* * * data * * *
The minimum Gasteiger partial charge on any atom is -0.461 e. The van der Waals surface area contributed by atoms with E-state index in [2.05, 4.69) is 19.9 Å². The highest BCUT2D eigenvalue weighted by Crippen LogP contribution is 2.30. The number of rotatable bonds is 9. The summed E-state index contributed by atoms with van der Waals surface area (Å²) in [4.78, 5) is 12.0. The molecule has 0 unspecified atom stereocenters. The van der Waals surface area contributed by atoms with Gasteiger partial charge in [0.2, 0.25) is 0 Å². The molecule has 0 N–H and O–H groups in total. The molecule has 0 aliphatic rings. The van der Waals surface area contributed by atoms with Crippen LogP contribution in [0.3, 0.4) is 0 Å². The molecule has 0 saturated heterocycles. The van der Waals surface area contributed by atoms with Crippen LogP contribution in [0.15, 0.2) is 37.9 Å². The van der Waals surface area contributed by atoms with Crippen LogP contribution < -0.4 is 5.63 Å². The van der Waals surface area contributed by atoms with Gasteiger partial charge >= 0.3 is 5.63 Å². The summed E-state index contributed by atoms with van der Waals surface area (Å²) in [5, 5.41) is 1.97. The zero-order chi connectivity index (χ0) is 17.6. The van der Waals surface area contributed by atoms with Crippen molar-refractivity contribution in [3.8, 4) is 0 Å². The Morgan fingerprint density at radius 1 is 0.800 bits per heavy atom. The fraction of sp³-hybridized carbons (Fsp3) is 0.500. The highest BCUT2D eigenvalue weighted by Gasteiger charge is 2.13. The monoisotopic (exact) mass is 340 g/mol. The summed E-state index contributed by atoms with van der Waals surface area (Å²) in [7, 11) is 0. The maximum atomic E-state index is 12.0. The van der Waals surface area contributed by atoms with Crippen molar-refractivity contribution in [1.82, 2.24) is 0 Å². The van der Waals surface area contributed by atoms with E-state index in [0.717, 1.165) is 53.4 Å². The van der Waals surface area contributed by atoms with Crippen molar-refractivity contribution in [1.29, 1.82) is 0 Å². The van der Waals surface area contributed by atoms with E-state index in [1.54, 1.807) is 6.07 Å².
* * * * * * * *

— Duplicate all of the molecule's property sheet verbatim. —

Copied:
The minimum Gasteiger partial charge on any atom is -0.461 e. The van der Waals surface area contributed by atoms with E-state index in [2.05, 4.69) is 19.9 Å². The highest BCUT2D eigenvalue weighted by Crippen LogP contribution is 2.30. The number of rotatable bonds is 9. The summed E-state index contributed by atoms with van der Waals surface area (Å²) in [4.78, 5) is 12.0. The molecule has 0 unspecified atom stereocenters. The van der Waals surface area contributed by atoms with Gasteiger partial charge in [0.2, 0.25) is 0 Å². The molecule has 0 N–H and O–H groups in total. The molecule has 0 aliphatic rings. The van der Waals surface area contributed by atoms with Crippen LogP contribution in [0.3, 0.4) is 0 Å². The molecule has 0 saturated heterocycles. The van der Waals surface area contributed by atoms with Crippen LogP contribution in [0.15, 0.2) is 37.9 Å². The van der Waals surface area contributed by atoms with Crippen LogP contribution < -0.4 is 5.63 Å². The van der Waals surface area contributed by atoms with Gasteiger partial charge >= 0.3 is 5.63 Å². The summed E-state index contributed by atoms with van der Waals surface area (Å²) in [5, 5.41) is 1.97. The zero-order chi connectivity index (χ0) is 17.6. The van der Waals surface area contributed by atoms with Crippen molar-refractivity contribution in [3.8, 4) is 0 Å². The Morgan fingerprint density at radius 1 is 0.800 bits per heavy atom. The fraction of sp³-hybridized carbons (Fsp3) is 0.500. The highest BCUT2D eigenvalue weighted by Gasteiger charge is 2.13. The monoisotopic (exact) mass is 340 g/mol. The summed E-state index contributed by atoms with van der Waals surface area (Å²) in [7, 11) is 0. The maximum atomic E-state index is 12.0. The van der Waals surface area contributed by atoms with Crippen molar-refractivity contribution in [1.82, 2.24) is 0 Å². The van der Waals surface area contributed by atoms with E-state index in [0.717, 1.165) is 53.4 Å². The van der Waals surface area contributed by atoms with Crippen molar-refractivity contribution in [1.29, 1.82) is 0 Å². The van der Waals surface area contributed by atoms with E-state index in [1.54, 1.807) is 6.07 Å².